21. A. Yahia-Ammar, D. Sierra, F. Mérola, N. Hildebrandt and X. Le Guével, ACS Nano, 2016, 10, 2591–2599 CrossRef CAS PubMed.
  22. K. Pyo, V. D. Thanthirige, K. Kwak, P. Pandurangan, G. Ramakrishna and D. Lee, J. Am. Chem. Soc., 2015, 137, 8244–8250 CrossRef CAS PubMed.
  23. H.-H. Deng, X.-Q. Shi, F.-F. Wang, H.-P. Peng, A.-L. Liu, X.-H. Xia and W. Chen, Chem. Mater., 2017, 29, 1362–1369 CrossRef CAS.
  24. G. Wang, T. Huang, R. W. Murray, L. Menard and R. G. Nuzzo, J. Am. Chem. Soc., 2005, 127, 812–813 CrossRef CAS PubMed.
  25. L. Shang, N. Azadfar, F. Stockmar, W. Send, V. Trouillet, M. Bruns, D. Gerthsen and G. U. Nienhaus, Small, 2011, 7, 2614–2620 CrossRef CAS PubMed.
  26. C.-A. J. Lin, T.-Y. Yang, C.-H. Lee, S. H. Huang, R. A. Sperling, M. Zanella, J. K. Li, J.-L. Shen, H.-H. Wang, H.-I. Yeh, W. J. Parak and W. H. Chang, ACS Nano, 2009, 3, 395–401 CrossRef CAS PubMed.
  27. D. Mishra, F. Aldeek, E. Lochner, G. Palui, B. Zeng, S. Mackowski and H. Mattoussi, Langmuir, 2016, 32, 6445–6458 CrossRef CAS PubMed.
  28. X. Huang, Y. Luo, Z. Li, B. Li, H. Zhang, L. Li, I. Majeed, P. Zou and B. Tan, J. Phys. Chem. C, 2011, 115, 16753–16763 CAS.
  29. H.-C. Chang, Y.-F. Chang, N.-C. Fan and J. A. Ho, ACS Appl. Mater. Interfaces, 2014, 6, 18824–18831 CAS.
  30. F. Aldeek, M. A. H. Muhammed, G. Palui, N. Zhan and H. Mattoussi, ACS Nano, 2013, 7, 2509–2521 CrossRef CAS PubMed.
  31. K. G. Stamplecoskie and P. V. Kamat, J. Am. Chem. Soc., 2014, 136, 11093–11099 CrossRef CAS PubMed.
  32. Z. Wu, C. Gayathri, R. R. Gil and R. Jin, J. Am. Chem. Soc., 2009, 131, 6535–6542 CrossRef CAS PubMed.
  33. Y. Negishi, Y. Takasugi, S. Sato, H. Yao, K. Kimura and T. Tsukuda, J. Am. Chem. Soc., 2004, 126, 6518–6519 CrossRef CAS PubMed.
  34. X. Wen, P. Yu, Y.-R. Toh, A.-C. Hsu, Y.-C. Lee and J. Tang, J. Phys. Chem. C, 2012, 116, 19032–19038 CAS.
  35. X. Wen, P. Yu, Y.-R. Toh and J. Tang, J. Phys. Chem. C, 2012, 116, 11830–11836 CAS.
  36. P.-C. Chen, C.-K. Chiang and H.-T. Chang, J. Nanopart. Res., 2012, 15, 1336 CrossRef.
  37. J. Michl and V. Bonacic-Koutecky, Electronic Aspects of Organic Photochemistry, John Wiley & Sons, Inc., New York, 1990 Search PubMed.
  38. Z. Wu and R. Jin, Nano Lett., 2010, 10, 2568–2573 CrossRef CAS PubMed.
  39. S. E. Crawford, C. M. Andolina, A. M. Smith, L. E. Marbella, K. A. Johnston, P. J. Straney, M. J. Hartmann and J. E. Millstone, J. Am. Chem. Soc., 2015, 137, 14423–14429 CrossRef CAS PubMed.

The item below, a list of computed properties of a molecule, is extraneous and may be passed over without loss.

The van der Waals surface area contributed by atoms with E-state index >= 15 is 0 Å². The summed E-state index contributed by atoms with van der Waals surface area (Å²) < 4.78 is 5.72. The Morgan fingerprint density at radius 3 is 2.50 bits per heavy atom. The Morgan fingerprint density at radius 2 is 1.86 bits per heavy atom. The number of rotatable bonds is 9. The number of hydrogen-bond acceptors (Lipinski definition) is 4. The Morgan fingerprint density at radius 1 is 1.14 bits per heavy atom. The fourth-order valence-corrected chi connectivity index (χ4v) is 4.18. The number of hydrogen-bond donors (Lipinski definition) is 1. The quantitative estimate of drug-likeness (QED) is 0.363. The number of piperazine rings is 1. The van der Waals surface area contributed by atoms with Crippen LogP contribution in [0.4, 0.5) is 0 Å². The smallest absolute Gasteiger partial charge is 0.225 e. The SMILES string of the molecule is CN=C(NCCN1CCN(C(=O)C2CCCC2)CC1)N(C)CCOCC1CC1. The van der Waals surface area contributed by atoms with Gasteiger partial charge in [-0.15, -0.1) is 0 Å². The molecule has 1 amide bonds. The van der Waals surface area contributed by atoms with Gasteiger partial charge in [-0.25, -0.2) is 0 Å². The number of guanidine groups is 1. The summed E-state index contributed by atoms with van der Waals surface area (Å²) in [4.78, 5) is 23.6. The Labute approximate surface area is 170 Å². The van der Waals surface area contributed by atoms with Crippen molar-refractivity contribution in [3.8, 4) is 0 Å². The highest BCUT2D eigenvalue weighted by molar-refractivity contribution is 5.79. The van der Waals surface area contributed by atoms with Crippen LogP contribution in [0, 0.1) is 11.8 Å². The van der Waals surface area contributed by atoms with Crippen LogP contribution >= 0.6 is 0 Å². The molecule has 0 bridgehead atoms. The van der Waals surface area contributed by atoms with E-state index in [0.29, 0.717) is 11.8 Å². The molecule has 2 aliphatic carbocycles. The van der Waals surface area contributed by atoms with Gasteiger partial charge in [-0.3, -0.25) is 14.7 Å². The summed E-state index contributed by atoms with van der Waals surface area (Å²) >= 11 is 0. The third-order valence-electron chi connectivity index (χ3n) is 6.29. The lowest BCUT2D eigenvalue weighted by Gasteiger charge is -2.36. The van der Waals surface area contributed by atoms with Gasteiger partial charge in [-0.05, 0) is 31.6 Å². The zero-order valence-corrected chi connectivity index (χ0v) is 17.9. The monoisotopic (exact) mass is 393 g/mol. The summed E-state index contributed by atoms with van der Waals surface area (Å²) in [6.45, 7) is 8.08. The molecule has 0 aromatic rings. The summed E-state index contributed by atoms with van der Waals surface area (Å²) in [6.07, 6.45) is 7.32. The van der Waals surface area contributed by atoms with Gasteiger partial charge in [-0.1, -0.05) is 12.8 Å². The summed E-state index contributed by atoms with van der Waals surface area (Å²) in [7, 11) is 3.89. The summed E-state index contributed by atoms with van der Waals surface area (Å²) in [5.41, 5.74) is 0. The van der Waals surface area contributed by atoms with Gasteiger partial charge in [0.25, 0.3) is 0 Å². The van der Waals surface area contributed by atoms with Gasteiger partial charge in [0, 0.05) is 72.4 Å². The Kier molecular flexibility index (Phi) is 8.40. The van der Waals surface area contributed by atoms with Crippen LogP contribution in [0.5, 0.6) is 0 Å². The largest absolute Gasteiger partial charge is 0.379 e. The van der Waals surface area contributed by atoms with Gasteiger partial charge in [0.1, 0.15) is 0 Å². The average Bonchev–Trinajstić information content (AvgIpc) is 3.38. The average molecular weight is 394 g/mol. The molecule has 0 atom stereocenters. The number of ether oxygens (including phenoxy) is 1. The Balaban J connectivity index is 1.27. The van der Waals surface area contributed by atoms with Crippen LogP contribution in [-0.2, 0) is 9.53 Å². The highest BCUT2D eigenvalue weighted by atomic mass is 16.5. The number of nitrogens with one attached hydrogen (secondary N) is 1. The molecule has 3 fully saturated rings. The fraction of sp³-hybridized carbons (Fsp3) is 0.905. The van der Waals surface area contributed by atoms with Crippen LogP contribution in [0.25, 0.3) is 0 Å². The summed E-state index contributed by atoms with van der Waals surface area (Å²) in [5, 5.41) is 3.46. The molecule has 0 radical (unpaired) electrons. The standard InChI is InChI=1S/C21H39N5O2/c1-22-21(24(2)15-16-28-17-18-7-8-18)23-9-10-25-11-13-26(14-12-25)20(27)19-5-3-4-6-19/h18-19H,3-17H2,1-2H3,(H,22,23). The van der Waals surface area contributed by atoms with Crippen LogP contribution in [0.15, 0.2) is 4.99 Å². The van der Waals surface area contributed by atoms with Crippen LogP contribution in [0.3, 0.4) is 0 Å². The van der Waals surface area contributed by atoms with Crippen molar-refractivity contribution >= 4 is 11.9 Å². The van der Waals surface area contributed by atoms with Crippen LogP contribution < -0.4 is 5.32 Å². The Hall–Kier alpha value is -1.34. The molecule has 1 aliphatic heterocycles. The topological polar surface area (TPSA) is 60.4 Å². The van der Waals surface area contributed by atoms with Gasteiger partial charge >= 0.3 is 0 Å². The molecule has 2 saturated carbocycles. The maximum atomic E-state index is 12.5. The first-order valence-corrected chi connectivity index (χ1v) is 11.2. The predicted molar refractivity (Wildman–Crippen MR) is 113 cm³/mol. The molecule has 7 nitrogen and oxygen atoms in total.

40. J. Jiang, C. V. Conroy, M. M. Kvetny, G. J. Lake, J. W. Padelford, T. Ahuja and G. Wang, J. Phys. Chem. C, 2014, 118, 20680–20687 CAS.
  41. G. Wang, R. Guo, G. Kalyuzhny, J.-P. Choi and R. W. Murray, J. Phys. Chem. B, 2006, 110, 20282–20289 CrossRef CAS PubMed.
  42. E. Oh, K. Susumu, R. Goswami and H. Mattoussi, Langmuir, 2010, 26, 7604–7613 CrossRef CAS PubMed.
  43. L. Sementa, G. Barcaro, A. Dass, M. Stener and A. Fortunelli, Chem. Commun., 2015, 51, 7935–7938 RSC.
  44. C. Zhou, C. Sun, M. Yu, Y. Qin, J. Wang, M. Kim and J. Zheng, J. Phys. Chem. C, 2010, 114, 7727–7732 CAS.
  45. A. Vogler and H. Kunkely, Coord. Chem. Rev., 2001, 219–221, 489–507 CrossRef CAS.
  46. V. W.-W. Yam and E. C.-C. Cheng, Chem. Soc. Rev., 2008, 37, 1806–1813 RSC.
  47. T. Huang and R. W. Murray, J. Phys. Chem. B, 2001, 105, 12498–12502 CrossRef CAS.
  48. E. Sakuda, Y. Ando, A. Ito and N. Kitamura, Inorg. Chem., 2011, 50, 1603–1613 CrossRef CAS PubMed.
  49. E. A. Medlycott and G. S. Hanan, Chem. Soc. Rev., 2005, 34, 133–142 RSC.
  50. Y. Negishi, K. Nobusada and T. Tsukuda, J. Am. Chem. Soc., 2005, 127, 5261–5270 CrossRef CAS PubMed.
  51. C. Imrie, T. A. Modro and C. C. P. Wagener, J. Chem. Soc., Perkin Trans. 2, 1994, 1379–1382 RSC.
  52. K.-I. Oh, K. Rajesh, J. F. Stanton and C. R. Baiz, Angew. Chem., Int. Ed., 2017, 56, 11375–11379 CrossRef CAS PubMed.
  53. J. R. Lakowicz, Principles of Fluorescence Spectroscopy, Springer, Boston, MA, 3rd edn, 2006 Search PubMed.
  54. M. Zhu, C. M. Aikens, F. J. Hollander, G. C. Schatz and R. Jin, J. Am. Chem. Soc., 2008, 130, 5883–5885 CrossRef CAS PubMed.
  55. K. G. Stamplecoskie, Y.-S. Chen and P. V. Kamat, J. Phys. Chem. C, 2014, 118, 1370–1376 CAS.


Electronic supplementary information (ESI) available. See DOI: 10.1039/c7nr06050e

This journal is © The Royal Society of Chemistry 2018